I don’t read major newspapers because I don’t believe in supporting their mainly misinformed views, corporate and political pandering, and negative stories with my dollars. But yesterday I was visiting my family and flicked through one of the Sunday papers they had next to the lounge.
As I turned the pages, a health story grabbed my attention (as they always do). I wish I had cut out the article and bought it with me, because I can’t quite remember the headline, but it was about how women are increasing in weight around their mid-section because they are now drinking as much alcohol as men are.
Men have been known to suffer from the “beer belly syndrome” where chronic drinkers increase in weight around their waist, but can lose it from their legs, giving them a certain type of appearance. The article went on to explain how this body type (fat belly, skinny legs) is now occurring in more women as their alcohol consumption increases.
All sounds quite straightforward up to now doesn’t it?
And it would have been, except for the photo’s they chose to put with the story. Two young girls, Brittany Spears and Charlotte Church, both in bikini’s and being described by the newspaper as “overweight” and representative of the problem featured in the article.
I couldn’t believe my eyes. These girls both looked absolutely gorgeous. Feminine, womanly, totally in proportion, not anorexcially thin, but by no stretch of the imagination could you even call them plump. They looked fantastic and I was left wondering about what motivated the matching of these photo’s to that particular article.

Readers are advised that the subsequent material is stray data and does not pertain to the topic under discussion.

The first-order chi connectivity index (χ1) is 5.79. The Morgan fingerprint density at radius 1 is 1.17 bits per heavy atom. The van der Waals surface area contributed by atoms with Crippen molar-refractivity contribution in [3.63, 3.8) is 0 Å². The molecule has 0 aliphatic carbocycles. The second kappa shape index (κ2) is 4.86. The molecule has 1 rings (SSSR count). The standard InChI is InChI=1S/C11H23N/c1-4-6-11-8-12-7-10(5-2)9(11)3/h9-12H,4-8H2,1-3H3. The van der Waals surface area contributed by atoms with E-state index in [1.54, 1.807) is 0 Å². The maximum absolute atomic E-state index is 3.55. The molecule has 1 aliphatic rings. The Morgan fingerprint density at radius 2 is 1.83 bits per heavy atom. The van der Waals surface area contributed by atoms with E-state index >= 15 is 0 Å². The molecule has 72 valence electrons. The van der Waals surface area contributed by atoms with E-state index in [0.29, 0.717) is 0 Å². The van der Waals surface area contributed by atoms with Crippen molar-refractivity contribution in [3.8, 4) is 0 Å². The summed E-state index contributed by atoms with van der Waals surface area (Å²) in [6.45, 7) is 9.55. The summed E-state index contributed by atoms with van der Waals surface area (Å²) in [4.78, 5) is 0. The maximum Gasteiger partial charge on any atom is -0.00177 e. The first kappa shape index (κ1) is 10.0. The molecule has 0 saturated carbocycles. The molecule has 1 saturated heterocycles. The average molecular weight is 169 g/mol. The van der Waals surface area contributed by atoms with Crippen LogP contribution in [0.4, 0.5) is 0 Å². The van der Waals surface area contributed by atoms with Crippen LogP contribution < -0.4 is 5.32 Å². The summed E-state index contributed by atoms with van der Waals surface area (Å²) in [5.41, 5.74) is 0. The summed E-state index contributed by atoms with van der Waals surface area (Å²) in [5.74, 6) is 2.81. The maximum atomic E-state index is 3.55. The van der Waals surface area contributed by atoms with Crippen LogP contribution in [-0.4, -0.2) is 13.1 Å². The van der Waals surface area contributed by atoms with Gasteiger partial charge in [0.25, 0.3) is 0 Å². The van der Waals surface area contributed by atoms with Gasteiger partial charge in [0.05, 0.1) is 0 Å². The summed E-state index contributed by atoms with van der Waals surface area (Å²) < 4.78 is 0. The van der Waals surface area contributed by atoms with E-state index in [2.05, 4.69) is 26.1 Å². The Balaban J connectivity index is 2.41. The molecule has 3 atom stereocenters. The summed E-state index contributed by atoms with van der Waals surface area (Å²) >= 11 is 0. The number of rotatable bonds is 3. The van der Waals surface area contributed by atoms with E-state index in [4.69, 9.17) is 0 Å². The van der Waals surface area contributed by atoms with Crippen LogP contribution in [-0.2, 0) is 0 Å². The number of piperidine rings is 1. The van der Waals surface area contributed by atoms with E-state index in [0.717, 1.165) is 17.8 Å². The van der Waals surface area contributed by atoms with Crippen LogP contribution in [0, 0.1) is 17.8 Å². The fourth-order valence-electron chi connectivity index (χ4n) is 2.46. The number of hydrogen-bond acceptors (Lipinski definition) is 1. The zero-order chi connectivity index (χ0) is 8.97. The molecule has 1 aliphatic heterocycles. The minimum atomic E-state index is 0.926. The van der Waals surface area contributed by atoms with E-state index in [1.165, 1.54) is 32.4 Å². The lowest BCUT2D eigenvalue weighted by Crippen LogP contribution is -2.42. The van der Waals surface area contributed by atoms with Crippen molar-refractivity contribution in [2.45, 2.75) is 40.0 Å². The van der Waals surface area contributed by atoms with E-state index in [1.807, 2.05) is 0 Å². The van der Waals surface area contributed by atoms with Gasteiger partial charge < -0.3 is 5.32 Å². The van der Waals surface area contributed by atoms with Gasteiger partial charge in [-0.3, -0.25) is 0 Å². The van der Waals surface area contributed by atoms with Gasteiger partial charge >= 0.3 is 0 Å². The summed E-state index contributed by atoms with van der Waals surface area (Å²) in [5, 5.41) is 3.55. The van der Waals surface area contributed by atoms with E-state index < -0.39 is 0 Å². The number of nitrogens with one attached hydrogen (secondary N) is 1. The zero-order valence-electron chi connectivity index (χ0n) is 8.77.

To me there didn’t seem to be any connection whatsoever.
Ok, maybe the girls drink a bit, but the story wasn’t about drinking per se, it was about drinking related to a certain body shape and the health risks associated with that. But the girls didn’t have the body shape they were talking about in the article at all.
Quite obviously the photo’s were chosen because the girls are famous and it provided the content with a celebrity link that probably grabbed more readers attention than it would have otherwise.
But what message is this sending out?
That we all must be skinny to the point of emaciation to gain approval in the eyes of the mass media? That a woman’s naturally fit, healthy, curvy body is not to be appreciated, but denigrated in print?
No wonder I don’t read newspapers! They take the worst of human nature and glorify it for mass marketing consumption and that does not help the state of our minds or the world we live in.
What we fill our minds with is just as important as what we fill our bodies with, and this derogatory slant on what could of been an informative article, just highlights what a warped sense of “news” abounds in the world.
I think next time, I’ll just line the bin with newspaper BEFORE I flick through it!